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Motivation measures are important to better the quality of university education in Nepal

Dr. Teiji Watanabe

[Dr. Teiji Watanabe, Associate Professor at the Graduate School of Environmental Earth Science, Hokkado University is an inspiring personality to all Nepali students in Hokkaido University . Dr Watanabe, Alpine Geomorphologist and Geoecologist, a University of California doctorate, has long attachment with Nepal through research and supervising students in the field of geomorphology and geoecology of the Nepal Himalayas. Three Nepali students have already completed their Masters degree with him. Currently one postdoctoral fellow and two PhD students from Nepal are working with him, and one more postdoctoral fellow and a postgraduate student are joining Dr Watanabe this year. Besides Nepali students 7 Japanese students completed their research (one full research and 6 short-term) for their masters thesis addressing issues of Nepal under his guidance. Two Japanese students were enrolled at Tribhuvan University . He spoke to our chief editor Dr Krishna H Gautam on his accomplishments in Nepal . Excerpts]

1. What made you attract to Nepal to work?

Japanese professors working on the Himalayan issues including Professor Higuchi of Nagoya University introduced me with Professor Jack Ives of University of California (at that time University of Colorado ). When I was working for my PhD at the University of Colorado at Boulder , Professor Ives asked me whether I would be interested to conduct research in Nepal for my thesis. Being a Japanese, I was excited with his proposal and immediately agreed. Accordingly I visited Nepal in 1987 as a student, and pursued my research in Langtang.  Later I have also been researching in other high altitude areas, such as Kanchanjanga, Mt Everest.

2. Being a professional from a developed world, how do you feel to work in Nepal ?

Exciting place, it is completely different from Japan . But   rural landscape and houses look like 30-years-ago Japan .  It is really nice to stay in rural area. When I see the rural landscapes in Nepal , I recall my village when I was five years old.  Many Japanese find similar experiences. They love to walk in mountain of Nepal and wanted to do environment, nature conservation works. Local people are very friendly and helpful.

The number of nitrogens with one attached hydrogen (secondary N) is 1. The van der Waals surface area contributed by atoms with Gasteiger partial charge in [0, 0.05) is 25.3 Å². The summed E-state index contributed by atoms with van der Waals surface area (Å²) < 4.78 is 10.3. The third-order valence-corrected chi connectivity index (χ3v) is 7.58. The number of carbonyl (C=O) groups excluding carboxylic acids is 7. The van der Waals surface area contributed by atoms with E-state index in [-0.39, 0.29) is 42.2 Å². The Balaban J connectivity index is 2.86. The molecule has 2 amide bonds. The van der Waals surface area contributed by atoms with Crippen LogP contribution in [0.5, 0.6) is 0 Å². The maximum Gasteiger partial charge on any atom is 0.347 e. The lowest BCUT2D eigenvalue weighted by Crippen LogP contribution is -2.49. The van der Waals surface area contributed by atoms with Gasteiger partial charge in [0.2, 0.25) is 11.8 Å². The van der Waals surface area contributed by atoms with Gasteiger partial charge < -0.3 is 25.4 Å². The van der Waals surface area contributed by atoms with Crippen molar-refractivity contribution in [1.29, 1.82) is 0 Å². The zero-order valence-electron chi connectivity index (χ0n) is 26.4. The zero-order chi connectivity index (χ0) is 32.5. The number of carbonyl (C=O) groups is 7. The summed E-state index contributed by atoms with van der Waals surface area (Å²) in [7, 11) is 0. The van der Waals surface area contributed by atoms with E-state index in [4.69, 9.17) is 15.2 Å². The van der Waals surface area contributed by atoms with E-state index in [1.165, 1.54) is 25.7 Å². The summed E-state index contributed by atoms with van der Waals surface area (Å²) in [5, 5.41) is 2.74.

3. As you had a long professional involvement in Nepal how do you view Nepal ?

There are many good things. I am satisfied with the performance of the projects I was involved. The best part of my involvement has been in arriving the memorandum of understanding (MOU) between Tribhuvan University and Hokkaido University . Two institutes, Institute of science and technology and graduate School of Environmental Earth science, of Hokkaido University are involved. Main part of this is on student exchange programme. The programme has been very effective, and we could get more students in government scholarship.

Two terms, each of 3 years, have been nearly completed. Next term should start in this October. Deans of both institutes have agreed, and now finalising the MOU document. I look forward involving more in materializing the MOU.

However, we had some logistic problems in the past. We did encounter some problems while importing some latest equipment. As it involved a huge amount of import duties and lengthy procedures, we had to use small and relatively old equipment, which are not as efficient and reliable as the latest ones.

For the last few years, the growing insurgency in Nepal has created serious problem, and we are not able to do much during this period. This is very sad and slowed down the development.

4. How do you view the professional commitments among Nepali professionals in your field?

Many Professors are talent and hold degree and training from overseas. They are qualified and competent. But their working environment is not that motivating. Mainly they are lacking resources for research, such as equipment and fund. Their salary is not enough. The situation is that they have to work in low salary, old equipments and no research fund. So the results have not been encouragingly good, and in fact affecting young, the unfortunate students, who are the big resources for nation development.

5. In your experience, what are required to improve the working conditions?

The responsibility of improving education system lies not only within the education sector but also under the political arena. Although a huge amount of foreign aid is pouring in Nepal , the efficient use of such amount has been questionable in time and again. Political commitment is the prime factor, as the political decision influences the allocation. Donors have to show their concerns whether the funds are allocated appropriately or not. Moreover, they should direct the government to put more development funds to education sector.

6. Any suggestions for betterment of Nepal ?

As the education sector is prime in producing responsible citizens, efforts are needed to focus on education for their moral bust up. Then the effects could be seen in all sectors in the long run.